Letters of recommendation
When appropriate, Dr. Tillman writes letters of recommendation for past members of her lab, including undergraduate research assistants and students.
These letters document your contribution to the lab in concrete terms, commenting on your accomplishments, interactions with others in the lab, productivity, creativity, lab presentations, and work on published papers, posters, and conference presentations. The letter also comments on your academic history and your suitability to the position or graduate program to which you are applying.
Dr. Tillman will also write letters for students who attend her undergraduate classes. For details, see below.
Follow these instructions when requesting your letter(s). We strongly encourage you to take similar steps when soliciting letters from other faculty.
They will notice, and will appreciate the extra care you have taken.
Where to send requests
Use email@example.com for all webforms, so that electronic requests made by graduate schools are sent to this email, rather than to Dr. Tillman's primary email address.
Following these guidelines will guarantee that Dr. Tillman does not miss any of the email requests.
What to include
In your email to Dr. Tillman requesting a letter, include the following:
PDF of your resume or CV
PDF of your grades
A overview in PDF organized as follows:
Dates you have known Dr. Tillman
Contexts you have interacted with Dr. Tillman (e.g., PSY357, 333N, lab volunteer, other)
Accomplishments while working with Dr. Tillman (e.g. tasks performed in lab, studies conducted, methods used, number of subjects tested, publications, posters, presentations at conferences, presentations in lab meetings, administrative tasks, and any other relevant information.) List classes taken with Dr. Tillman, and classes taken relevant to the graduate program.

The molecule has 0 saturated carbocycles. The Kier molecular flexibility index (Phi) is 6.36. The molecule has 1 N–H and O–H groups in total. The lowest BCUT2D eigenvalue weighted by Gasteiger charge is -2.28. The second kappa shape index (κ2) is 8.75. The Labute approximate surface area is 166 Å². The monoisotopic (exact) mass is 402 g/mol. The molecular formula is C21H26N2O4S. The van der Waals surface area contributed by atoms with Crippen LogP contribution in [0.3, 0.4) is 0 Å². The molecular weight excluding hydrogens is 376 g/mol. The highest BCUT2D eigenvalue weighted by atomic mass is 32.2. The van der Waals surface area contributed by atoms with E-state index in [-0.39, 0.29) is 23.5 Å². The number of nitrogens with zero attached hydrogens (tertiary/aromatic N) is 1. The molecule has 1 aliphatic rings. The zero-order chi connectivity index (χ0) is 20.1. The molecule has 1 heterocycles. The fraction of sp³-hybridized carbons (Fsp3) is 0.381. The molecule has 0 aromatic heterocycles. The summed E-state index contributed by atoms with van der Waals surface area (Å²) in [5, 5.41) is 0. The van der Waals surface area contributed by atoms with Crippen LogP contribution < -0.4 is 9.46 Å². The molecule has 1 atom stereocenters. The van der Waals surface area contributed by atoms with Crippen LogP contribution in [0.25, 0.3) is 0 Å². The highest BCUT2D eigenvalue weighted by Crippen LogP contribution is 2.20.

List schools & programs to which you will apply, with due dates for each, noting if you are applying to only one type of program (e.g. psychology Ph.D.) or multiple types (e.g. Psychology, law, medicine, clinical psychology). Organize the list of schools according to program type. Organize schools also by the type of letter required: mail, email, or web-based.
Do not send an email requesting a letter before all of these things are available and included.
Ready to apply?
Send all electronic reference letter requests on the SAME DAY if possible. This will reduce the chance that a letter is overlooked.
All electronic requests should be made between Nov. 15 and Nov. 30 for programs with due dates after that time.
If you need more time, please begin the process earlier. Exceptions will only be made if deadlines are before Nov. 15 or if there are other unusual circumstances which require a different date.
Requests for letters after Nov. 15 should nonetheless be made within the November timeframe.
Place an envelope in Dr. Tillman’s mailbox: 4th Floor Mailroom in SEA.
You should include:
A list of all schools that require paper letters
Their due dates